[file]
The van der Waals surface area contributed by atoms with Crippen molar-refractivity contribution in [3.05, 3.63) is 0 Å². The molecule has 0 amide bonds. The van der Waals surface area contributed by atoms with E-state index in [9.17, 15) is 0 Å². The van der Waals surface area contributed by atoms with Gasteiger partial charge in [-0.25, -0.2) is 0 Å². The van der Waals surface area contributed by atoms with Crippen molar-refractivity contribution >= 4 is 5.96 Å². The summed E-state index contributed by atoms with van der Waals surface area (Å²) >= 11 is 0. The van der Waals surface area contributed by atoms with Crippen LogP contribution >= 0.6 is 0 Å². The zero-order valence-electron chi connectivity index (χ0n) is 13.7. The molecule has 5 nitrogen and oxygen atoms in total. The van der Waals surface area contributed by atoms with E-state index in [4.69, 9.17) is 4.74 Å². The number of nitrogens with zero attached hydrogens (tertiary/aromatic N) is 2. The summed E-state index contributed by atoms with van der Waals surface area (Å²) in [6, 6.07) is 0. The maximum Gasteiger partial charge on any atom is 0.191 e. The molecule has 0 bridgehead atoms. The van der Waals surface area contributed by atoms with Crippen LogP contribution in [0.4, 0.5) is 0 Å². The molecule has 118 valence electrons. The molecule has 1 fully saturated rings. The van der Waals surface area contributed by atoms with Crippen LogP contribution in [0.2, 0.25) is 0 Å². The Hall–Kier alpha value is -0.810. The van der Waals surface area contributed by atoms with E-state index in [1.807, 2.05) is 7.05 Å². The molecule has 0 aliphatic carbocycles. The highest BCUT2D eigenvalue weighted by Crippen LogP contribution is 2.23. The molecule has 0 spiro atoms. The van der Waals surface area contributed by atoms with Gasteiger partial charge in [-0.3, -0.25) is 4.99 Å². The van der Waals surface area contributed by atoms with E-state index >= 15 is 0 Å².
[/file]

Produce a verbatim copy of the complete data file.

The van der Waals surface area contributed by atoms with Crippen molar-refractivity contribution in [3.05, 3.63) is 0 Å². The molecule has 0 amide bonds. The van der Waals surface area contributed by atoms with E-state index in [9.17, 15) is 0 Å². The van der Waals surface area contributed by atoms with Gasteiger partial charge in [-0.25, -0.2) is 0 Å². The van der Waals surface area contributed by atoms with Crippen molar-refractivity contribution >= 4 is 5.96 Å². The summed E-state index contributed by atoms with van der Waals surface area (Å²) >= 11 is 0. The van der Waals surface area contributed by atoms with Crippen LogP contribution >= 0.6 is 0 Å². The zero-order valence-electron chi connectivity index (χ0n) is 13.7. The molecule has 5 nitrogen and oxygen atoms in total. The van der Waals surface area contributed by atoms with E-state index in [4.69, 9.17) is 4.74 Å². The number of nitrogens with zero attached hydrogens (tertiary/aromatic N) is 2. The summed E-state index contributed by atoms with van der Waals surface area (Å²) in [6, 6.07) is 0. The maximum Gasteiger partial charge on any atom is 0.191 e. The molecule has 0 bridgehead atoms. The van der Waals surface area contributed by atoms with Crippen LogP contribution in [0.4, 0.5) is 0 Å². The molecule has 118 valence electrons. The molecule has 1 fully saturated rings. The van der Waals surface area contributed by atoms with Crippen LogP contribution in [0.2, 0.25) is 0 Å². The Hall–Kier alpha value is -0.810. The van der Waals surface area contributed by atoms with E-state index in [1.807, 2.05) is 7.05 Å². The molecule has 0 aliphatic carbocycles. The highest BCUT2D eigenvalue weighted by Crippen LogP contribution is 2.23. The molecule has 0 spiro atoms. The van der Waals surface area contributed by atoms with Gasteiger partial charge in [-0.3, -0.25) is 4.99 Å². The van der Waals surface area contributed by atoms with E-state index >= 15 is 0 Å².